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In his own words - Martin Barras previews the Ladies Tour of Qatar

Mon 2 Feb 2015

The reflections and celebrations of a successful Australian season were short-lived for ORICA-AIS as they boarded a flight to Qatar at midnight on Saturday just hours after Valentina Scandolara’s second place at the women’s Cadel Evans Great Ocean Road Race.

The first international race of the season beckons and the team is ready.

The Ladies Tour of Qatar, which begins on Tuesday, often plays out as one of the most stressful races of the season. The roads may be flat and straight but the wind is ferocious and is a major factor in race outcomes, echelons a familiar sight across the four-stages. 

ORICA-AIS sends a strong team to kick off their international campaign for the race where they have previously twice-won the team’s classification. 

They welcome Swedish champion Emma Johansson into the line up for her 2015 debut as she joins Gracie Elvin, Loes Gunnewjik, Amanda Spratt and Scandolara who each have solid Australian seasons under their belt.   

Having arrived in Qatar and completed the team's first training session, sport director Martin Barras previews the Ladies Tour of Qatar in his own words:


Why Qatar?

It's a good question.

I am just back from our first training session here in preparation for the 7th edition of the Ladies Tour of Qatar.  Bligh me, I spent 90 minutes attempting to protect our training group from the insane nature of Qatari driving by basically stepping in the way of speeding vehicles in an attempt to push them wide and slow them down. Some folk tried to assist by blocking the passing lane with his Range Rover.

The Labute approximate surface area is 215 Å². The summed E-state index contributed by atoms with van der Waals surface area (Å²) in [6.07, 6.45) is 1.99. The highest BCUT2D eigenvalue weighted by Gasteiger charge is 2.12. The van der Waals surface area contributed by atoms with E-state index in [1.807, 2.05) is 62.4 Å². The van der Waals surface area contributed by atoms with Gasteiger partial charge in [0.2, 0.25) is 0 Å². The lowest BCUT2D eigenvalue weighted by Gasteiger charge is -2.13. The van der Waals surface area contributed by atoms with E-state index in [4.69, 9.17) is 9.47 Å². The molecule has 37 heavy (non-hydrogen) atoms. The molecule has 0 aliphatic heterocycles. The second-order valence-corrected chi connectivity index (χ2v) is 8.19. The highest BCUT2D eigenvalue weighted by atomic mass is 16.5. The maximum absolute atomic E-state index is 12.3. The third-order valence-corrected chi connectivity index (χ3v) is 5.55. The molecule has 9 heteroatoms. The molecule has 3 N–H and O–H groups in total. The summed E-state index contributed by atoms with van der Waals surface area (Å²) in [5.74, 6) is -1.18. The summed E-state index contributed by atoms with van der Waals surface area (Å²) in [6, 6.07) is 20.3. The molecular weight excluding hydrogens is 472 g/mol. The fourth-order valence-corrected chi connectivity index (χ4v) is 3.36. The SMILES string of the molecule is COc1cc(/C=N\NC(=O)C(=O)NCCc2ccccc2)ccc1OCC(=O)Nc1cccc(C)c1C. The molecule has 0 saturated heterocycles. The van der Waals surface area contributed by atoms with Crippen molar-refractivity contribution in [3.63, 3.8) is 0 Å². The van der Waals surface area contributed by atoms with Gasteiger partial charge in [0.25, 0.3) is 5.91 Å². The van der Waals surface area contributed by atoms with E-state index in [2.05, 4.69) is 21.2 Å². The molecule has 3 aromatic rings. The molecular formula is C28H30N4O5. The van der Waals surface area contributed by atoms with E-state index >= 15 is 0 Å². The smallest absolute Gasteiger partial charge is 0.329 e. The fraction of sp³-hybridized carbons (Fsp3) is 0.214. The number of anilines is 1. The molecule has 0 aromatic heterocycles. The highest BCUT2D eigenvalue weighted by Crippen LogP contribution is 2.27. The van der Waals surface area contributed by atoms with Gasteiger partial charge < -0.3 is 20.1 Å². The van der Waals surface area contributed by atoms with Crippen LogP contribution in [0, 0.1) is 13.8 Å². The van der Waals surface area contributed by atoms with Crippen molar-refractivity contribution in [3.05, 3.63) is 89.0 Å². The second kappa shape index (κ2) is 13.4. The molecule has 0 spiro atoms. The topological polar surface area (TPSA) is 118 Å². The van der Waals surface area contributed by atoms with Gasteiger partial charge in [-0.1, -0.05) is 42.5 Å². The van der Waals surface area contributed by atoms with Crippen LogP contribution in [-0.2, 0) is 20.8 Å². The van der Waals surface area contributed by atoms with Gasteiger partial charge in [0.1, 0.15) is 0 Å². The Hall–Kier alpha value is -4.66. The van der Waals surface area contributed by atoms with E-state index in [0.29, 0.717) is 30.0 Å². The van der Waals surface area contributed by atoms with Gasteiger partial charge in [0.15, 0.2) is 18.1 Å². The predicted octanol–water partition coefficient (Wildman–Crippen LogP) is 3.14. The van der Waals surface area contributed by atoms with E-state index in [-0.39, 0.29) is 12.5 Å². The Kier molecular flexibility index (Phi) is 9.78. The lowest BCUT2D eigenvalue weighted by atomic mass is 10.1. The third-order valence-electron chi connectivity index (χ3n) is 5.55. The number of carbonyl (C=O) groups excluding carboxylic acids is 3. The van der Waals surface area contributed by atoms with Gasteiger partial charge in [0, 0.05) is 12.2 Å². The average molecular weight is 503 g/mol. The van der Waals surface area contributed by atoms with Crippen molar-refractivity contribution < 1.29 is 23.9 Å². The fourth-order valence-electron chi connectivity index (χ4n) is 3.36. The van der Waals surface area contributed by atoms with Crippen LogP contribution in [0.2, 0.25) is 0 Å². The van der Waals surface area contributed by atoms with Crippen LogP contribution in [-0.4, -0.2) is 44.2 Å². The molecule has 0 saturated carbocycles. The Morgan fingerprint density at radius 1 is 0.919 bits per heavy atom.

On the upside, my defensive driving skills are being upgraded significantly. 

In a country having a massively larger male than female population and where gender division means women normally conduct most of their activities in private, the presence of Lycra clad female riders on public roads also means that passing vehicles will often slow down to film the event.

The Emir's love of cycling and endlessly deep pocket is obviously a factor in having us here and it serves the promotion of Qatar in Europe and other cycling loving nations. But as we venture out there every day we are also "selling" our sport to people and nations that otherwise get little exposure to it and we feature the benefit of sport and activity on the health of it's participants. 

Above all, we promote a healthy and very public image of strong and competitive women and, without pretense of any kind, it is an important image around here.

On the race front, this four-stage race will be fought ferociously into echelons and time bonuses and stage 2 starting in Al Zubarah on the West Coast stands out as carnage in a sand storm. Pat (our mechanic) is already having nightmares about finding Qatari dust and sand into all crevices of the bikes and wheels well into the rest of the season. I suggest he should be more concerned about digging the said dust and sand from his "outta control" beard!

The riders will get four days of free skin peels.

We have a very experienced team here, having won the team classification on two occasions: Emma Johansson, Amanda Spratt, Loes Gunnewijk, Gracie Elvin and Valentina Scandolara will form a formidable group with the latter four already battle hardened in the Australian summer.

This promises to be an exciting and hard fought race and we certainly aim to make it so!

Until then,

Martin Barras.

 

 

 

 

 

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